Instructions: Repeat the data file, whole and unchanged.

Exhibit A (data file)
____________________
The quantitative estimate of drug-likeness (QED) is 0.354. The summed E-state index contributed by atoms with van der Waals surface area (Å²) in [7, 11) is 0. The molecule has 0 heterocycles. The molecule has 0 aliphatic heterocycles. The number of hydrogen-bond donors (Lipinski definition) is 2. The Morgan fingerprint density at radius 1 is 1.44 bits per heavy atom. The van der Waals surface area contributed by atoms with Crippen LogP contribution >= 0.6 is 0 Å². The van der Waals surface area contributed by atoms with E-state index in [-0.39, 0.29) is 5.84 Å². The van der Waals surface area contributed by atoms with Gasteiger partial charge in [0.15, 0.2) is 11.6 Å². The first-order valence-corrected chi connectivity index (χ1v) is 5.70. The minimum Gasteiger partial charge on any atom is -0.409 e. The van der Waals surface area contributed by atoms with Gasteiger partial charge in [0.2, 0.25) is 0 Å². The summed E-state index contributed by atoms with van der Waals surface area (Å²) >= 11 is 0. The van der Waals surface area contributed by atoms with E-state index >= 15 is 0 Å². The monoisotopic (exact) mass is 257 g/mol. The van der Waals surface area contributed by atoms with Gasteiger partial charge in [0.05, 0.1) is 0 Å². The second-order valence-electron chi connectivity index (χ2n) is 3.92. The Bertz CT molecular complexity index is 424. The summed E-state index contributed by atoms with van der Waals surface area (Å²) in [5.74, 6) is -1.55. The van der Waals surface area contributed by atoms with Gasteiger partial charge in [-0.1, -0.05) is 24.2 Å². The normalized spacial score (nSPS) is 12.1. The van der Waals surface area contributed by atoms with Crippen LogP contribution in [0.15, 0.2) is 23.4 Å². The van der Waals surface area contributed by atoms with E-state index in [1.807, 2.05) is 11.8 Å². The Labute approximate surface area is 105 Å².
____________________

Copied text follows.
The quantitative estimate of drug-likeness (QED) is 0.354. The summed E-state index contributed by atoms with van der Waals surface area (Å²) in [7, 11) is 0. The molecule has 0 heterocycles. The molecule has 0 aliphatic heterocycles. The number of hydrogen-bond donors (Lipinski definition) is 2. The Morgan fingerprint density at radius 1 is 1.44 bits per heavy atom. The van der Waals surface area contributed by atoms with Crippen LogP contribution >= 0.6 is 0 Å². The van der Waals surface area contributed by atoms with E-state index in [-0.39, 0.29) is 5.84 Å². The van der Waals surface area contributed by atoms with Gasteiger partial charge in [0.15, 0.2) is 11.6 Å². The first-order valence-corrected chi connectivity index (χ1v) is 5.70. The minimum Gasteiger partial charge on any atom is -0.409 e. The van der Waals surface area contributed by atoms with Gasteiger partial charge in [0.2, 0.25) is 0 Å². The summed E-state index contributed by atoms with van der Waals surface area (Å²) >= 11 is 0. The van der Waals surface area contributed by atoms with E-state index >= 15 is 0 Å². The monoisotopic (exact) mass is 257 g/mol. The van der Waals surface area contributed by atoms with Gasteiger partial charge in [0.05, 0.1) is 0 Å². The second-order valence-electron chi connectivity index (χ2n) is 3.92. The Bertz CT molecular complexity index is 424. The summed E-state index contributed by atoms with van der Waals surface area (Å²) in [5.74, 6) is -1.55. The van der Waals surface area contributed by atoms with Gasteiger partial charge in [-0.1, -0.05) is 24.2 Å². The normalized spacial score (nSPS) is 12.1. The van der Waals surface area contributed by atoms with Crippen LogP contribution in [0.15, 0.2) is 23.4 Å². The van der Waals surface area contributed by atoms with E-state index in [1.807, 2.05) is 11.8 Å². The Labute approximate surface area is 105 Å².